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Accused challenges Centre’s prosecution sanction

india Updated: Dec 19, 2011 23:05 IST
Bhartesh Singh Thakur

Samjhauta blast accused Lokesh Sharma on Monday challenged the central government’s sanction to prosecute him, but the National Investigation Agency (NIA) described it as a tactic to delay framing of charges in the case.

The blast on the India-Pakistan Samjhauta Express train on February 18, 2007 at Diwana village near Panipat town in Haryana killed 68 people. Sharma and blast accused Aseemanand are currently lodged in Ambala’s central jail.

During resumed hearing in the case in Panchkula, Sharma’s counsel Ajay Kaushik submitted in the NIA special court that in an order dated July 26, 2010, the central government asked the NIA to take up the investigations in the matter from the Haryana government.

“In the order dated 26.7.2010, it has not been specified as to when the central government received the report from the state government regarding information of the blast,” reads the application. “In order to ensure strict compliance of the provisions of Section 6 (3) of the Act (NIA Act, 2008), it was imperative on the part of the prosecution to state that the report submitted by the government of Haryana was acted upon within 15 days from the date of receipt of such report by it.”

The Centre in its order dated June 17, 2010, granted sanction of prosecution under the Unlawful Activities (Prevention) Act, 1967 in the case.

But Kaushik contended in court that in the order, the date when the investigating officer moved the central government with the evidence gathered during investigation was not mentioned, and it was also not clear when the government made an independent review of the investigations and allowed sanction for prosecution (which is to be made in seven days after independent review) under Section 45 (2) of the Unlawful Activities Act, 1967.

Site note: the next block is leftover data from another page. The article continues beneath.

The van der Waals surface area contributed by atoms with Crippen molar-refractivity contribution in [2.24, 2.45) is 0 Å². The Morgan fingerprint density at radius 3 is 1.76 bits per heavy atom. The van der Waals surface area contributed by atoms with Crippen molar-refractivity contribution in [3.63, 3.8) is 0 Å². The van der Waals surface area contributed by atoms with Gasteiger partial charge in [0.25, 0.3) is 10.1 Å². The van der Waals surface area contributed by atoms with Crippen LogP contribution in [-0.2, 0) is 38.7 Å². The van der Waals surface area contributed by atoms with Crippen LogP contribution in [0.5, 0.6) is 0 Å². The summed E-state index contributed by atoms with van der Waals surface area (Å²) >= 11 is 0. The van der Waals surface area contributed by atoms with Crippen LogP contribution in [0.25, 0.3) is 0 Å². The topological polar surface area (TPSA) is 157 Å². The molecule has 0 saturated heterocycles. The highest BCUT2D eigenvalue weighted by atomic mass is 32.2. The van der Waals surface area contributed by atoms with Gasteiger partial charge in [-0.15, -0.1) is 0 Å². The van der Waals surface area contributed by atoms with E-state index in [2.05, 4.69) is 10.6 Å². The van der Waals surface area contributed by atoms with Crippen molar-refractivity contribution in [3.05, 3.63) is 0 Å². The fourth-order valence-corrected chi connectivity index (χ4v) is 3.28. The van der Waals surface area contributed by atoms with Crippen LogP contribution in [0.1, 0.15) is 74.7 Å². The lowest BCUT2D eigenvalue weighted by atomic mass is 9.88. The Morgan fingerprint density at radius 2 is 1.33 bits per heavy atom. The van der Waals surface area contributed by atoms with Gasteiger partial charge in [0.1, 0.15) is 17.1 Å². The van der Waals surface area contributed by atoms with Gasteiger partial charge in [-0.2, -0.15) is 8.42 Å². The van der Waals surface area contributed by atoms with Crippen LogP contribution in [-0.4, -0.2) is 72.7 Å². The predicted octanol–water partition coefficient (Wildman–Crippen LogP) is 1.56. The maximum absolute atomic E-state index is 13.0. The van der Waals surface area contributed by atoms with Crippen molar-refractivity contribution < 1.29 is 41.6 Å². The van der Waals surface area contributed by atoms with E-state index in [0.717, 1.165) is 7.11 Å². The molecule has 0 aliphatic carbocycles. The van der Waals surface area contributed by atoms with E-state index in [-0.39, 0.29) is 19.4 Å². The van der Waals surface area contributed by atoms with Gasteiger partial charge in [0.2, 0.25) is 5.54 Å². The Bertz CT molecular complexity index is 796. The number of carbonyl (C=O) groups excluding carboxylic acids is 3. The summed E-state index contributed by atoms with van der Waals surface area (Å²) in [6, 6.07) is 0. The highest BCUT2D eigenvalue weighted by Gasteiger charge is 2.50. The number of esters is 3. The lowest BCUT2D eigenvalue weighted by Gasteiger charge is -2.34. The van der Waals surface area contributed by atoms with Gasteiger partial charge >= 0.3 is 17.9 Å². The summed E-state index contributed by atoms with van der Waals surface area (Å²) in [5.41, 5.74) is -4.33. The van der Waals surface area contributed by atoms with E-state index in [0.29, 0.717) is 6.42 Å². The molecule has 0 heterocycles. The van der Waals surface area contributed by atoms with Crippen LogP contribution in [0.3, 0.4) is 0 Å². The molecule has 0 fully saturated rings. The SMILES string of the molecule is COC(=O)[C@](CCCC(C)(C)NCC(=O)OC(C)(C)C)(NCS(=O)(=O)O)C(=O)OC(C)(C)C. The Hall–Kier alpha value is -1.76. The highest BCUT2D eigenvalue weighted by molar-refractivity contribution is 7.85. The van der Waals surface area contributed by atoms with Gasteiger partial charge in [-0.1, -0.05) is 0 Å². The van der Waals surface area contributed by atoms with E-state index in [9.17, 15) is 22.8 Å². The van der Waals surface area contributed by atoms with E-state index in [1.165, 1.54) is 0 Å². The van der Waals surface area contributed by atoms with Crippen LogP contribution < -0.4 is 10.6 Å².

Kaushik asked for producing the record in the court to prove that no delay at any stage occurred in the case.

On the other hand, the NIA, through additional superintendent of police (ASP) Vishal Garg, submitted that Lokesh Sharma filed this application with an intention to drag proceedings and to evade framing of charges against him in the case.

“Since there is ample evidence against the accused, raising objections at this stage with frivolous allegations is only to hamper the smooth functioning of the judicial process,” Garg said. The application is pending and will be taken up along with framing of charges.

During the proceedings on Monday, Sharma also moved an application for discharge from the case. Some of the statements of witnesses have been recorded by assistant sub-inspectors, head constable and inspectors, the defence has said.

“They (defence counsel) claim that as per law, the statements should have been recorded by a rank of DSP,” said RK Handa, counsel for NIA.

“Our contention is that an additional superintendent of police is over all in charge of investigations and he can ask his subordinates to record the statements.”

The next hearing in the case is January 10.